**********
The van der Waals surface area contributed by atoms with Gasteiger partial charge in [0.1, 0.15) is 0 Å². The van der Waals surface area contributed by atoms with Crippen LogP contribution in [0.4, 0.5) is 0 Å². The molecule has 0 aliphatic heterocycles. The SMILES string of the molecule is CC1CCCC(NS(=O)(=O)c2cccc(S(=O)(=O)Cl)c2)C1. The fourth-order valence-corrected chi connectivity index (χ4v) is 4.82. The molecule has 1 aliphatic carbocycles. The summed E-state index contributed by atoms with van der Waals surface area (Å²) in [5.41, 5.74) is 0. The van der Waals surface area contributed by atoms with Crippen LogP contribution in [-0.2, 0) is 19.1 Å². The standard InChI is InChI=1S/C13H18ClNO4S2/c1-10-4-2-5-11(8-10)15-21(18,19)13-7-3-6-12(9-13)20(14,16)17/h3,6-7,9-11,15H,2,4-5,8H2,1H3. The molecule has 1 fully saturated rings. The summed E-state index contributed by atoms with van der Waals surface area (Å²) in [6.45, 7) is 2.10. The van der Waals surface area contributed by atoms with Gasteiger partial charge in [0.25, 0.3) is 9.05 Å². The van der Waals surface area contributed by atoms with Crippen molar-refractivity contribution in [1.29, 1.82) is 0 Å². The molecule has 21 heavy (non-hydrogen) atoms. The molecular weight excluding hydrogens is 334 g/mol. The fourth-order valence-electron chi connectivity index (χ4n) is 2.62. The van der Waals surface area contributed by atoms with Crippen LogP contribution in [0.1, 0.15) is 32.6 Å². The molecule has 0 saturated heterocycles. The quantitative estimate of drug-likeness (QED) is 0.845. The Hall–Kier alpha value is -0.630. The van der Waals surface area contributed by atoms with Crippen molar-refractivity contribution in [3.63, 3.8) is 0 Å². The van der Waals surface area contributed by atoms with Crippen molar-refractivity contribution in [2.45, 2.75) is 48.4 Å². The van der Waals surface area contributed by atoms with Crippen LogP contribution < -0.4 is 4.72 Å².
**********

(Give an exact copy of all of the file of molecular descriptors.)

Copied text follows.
The van der Waals surface area contributed by atoms with Gasteiger partial charge in [0.1, 0.15) is 0 Å². The van der Waals surface area contributed by atoms with Crippen LogP contribution in [0.4, 0.5) is 0 Å². The molecule has 0 aliphatic heterocycles. The SMILES string of the molecule is CC1CCCC(NS(=O)(=O)c2cccc(S(=O)(=O)Cl)c2)C1. The fourth-order valence-corrected chi connectivity index (χ4v) is 4.82. The molecule has 1 aliphatic carbocycles. The summed E-state index contributed by atoms with van der Waals surface area (Å²) in [5.41, 5.74) is 0. The van der Waals surface area contributed by atoms with Crippen LogP contribution in [-0.2, 0) is 19.1 Å². The standard InChI is InChI=1S/C13H18ClNO4S2/c1-10-4-2-5-11(8-10)15-21(18,19)13-7-3-6-12(9-13)20(14,16)17/h3,6-7,9-11,15H,2,4-5,8H2,1H3. The molecule has 1 fully saturated rings. The summed E-state index contributed by atoms with van der Waals surface area (Å²) in [6.45, 7) is 2.10. The van der Waals surface area contributed by atoms with Gasteiger partial charge in [0.25, 0.3) is 9.05 Å². The van der Waals surface area contributed by atoms with Crippen molar-refractivity contribution in [1.29, 1.82) is 0 Å². The molecule has 21 heavy (non-hydrogen) atoms. The molecular weight excluding hydrogens is 334 g/mol. The fourth-order valence-electron chi connectivity index (χ4n) is 2.62. The van der Waals surface area contributed by atoms with Crippen LogP contribution in [0.1, 0.15) is 32.6 Å². The molecule has 0 saturated heterocycles. The quantitative estimate of drug-likeness (QED) is 0.845. The Hall–Kier alpha value is -0.630. The van der Waals surface area contributed by atoms with Crippen molar-refractivity contribution in [3.63, 3.8) is 0 Å². The van der Waals surface area contributed by atoms with Crippen molar-refractivity contribution in [2.45, 2.75) is 48.4 Å². The van der Waals surface area contributed by atoms with Crippen LogP contribution < -0.4 is 4.72 Å².